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Four of his characters ride on the butterfly accompanied with a verse that says “Life is a butterfly, each one of us is standing on her wings… we meet up and depart and meet again… ”

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Majd’s art is endearing and his characters have universal appeal. There is indeed a lot of sadness in the world and the colourful Fasaeen characters touched a deep happy chord inside me.

Majd says, “Fasaeen… realistic slaps coated with dreamy kisses… theatrical characters that appear on the austere whiteness of the painting where they tell their story and run away as if they belong to the Tramps… the talking animals are an extension to the conversation between the poets and their horses and wolves…I tried to be visually aesthetic as much as I could… when I found myself an immigrant who cannot carry many colours and lines… the heavy suitcases burden the wings of the swallow… yellow and blue… are my everlasting nostalgia for a land on the banks of the Euphrates… merely scattered thoughts that resemble what I did. In the time of war I did not try to present death and destruction as an aesthetic case; I have rather tried to reconstruct the beauty of the souls that ugliness destroyed.”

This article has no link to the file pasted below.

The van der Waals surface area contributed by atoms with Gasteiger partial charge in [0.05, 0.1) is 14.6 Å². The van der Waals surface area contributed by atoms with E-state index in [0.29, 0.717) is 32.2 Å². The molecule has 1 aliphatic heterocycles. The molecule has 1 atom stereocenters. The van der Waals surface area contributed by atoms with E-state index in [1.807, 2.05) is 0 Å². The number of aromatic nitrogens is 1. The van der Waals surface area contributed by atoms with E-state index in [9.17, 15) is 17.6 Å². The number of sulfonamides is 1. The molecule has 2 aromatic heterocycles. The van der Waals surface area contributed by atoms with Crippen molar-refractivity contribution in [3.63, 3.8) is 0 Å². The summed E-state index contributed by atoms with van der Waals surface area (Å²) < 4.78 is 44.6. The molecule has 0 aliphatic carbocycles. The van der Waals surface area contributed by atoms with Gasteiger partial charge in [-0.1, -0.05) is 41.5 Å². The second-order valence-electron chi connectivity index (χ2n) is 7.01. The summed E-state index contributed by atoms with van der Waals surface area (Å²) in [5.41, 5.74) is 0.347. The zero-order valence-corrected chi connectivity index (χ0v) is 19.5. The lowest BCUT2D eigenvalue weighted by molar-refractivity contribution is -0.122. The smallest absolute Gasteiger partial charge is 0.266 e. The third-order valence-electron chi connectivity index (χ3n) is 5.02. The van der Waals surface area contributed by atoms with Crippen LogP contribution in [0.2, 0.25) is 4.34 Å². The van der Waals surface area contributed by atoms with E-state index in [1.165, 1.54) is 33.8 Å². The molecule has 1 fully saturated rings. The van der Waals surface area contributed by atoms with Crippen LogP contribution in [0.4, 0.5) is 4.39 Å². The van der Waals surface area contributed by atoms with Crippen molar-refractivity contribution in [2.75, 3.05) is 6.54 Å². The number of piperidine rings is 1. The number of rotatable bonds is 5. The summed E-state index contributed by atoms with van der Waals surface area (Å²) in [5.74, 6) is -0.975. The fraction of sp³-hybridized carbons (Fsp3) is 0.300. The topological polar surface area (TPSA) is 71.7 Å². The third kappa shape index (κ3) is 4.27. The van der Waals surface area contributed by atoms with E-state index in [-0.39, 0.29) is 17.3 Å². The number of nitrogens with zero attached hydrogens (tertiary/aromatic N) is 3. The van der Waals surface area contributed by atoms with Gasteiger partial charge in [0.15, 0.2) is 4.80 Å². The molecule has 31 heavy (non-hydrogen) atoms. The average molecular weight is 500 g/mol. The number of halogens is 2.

Looking forward to more of Majd’s playful artistic characters. The Workshop was yet another find, this aesthetic hub has an innovative gift shop, an art gallery and a lovely cafe.

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Kathak dance in Dubai

One of India’s prominent dance forms is Kathak. Derived from the word katha meaning story this dance form is a beautiful blend of story telling and Hindustani classical music. This decades old traditional dance is kept alive in the UAE by Ketaki Hazra. Her Dubai-based dance school presents the yearly musical event — Nrityanjali. The cultural show held in October was a two part series performed by dancers of varied age groups. There were several performances in the classical style with emphasis on foot work. Students performed compositions from creators such as Rabindranath Tagore, Meera Bai, Nazrul Islam and Jayadev among others.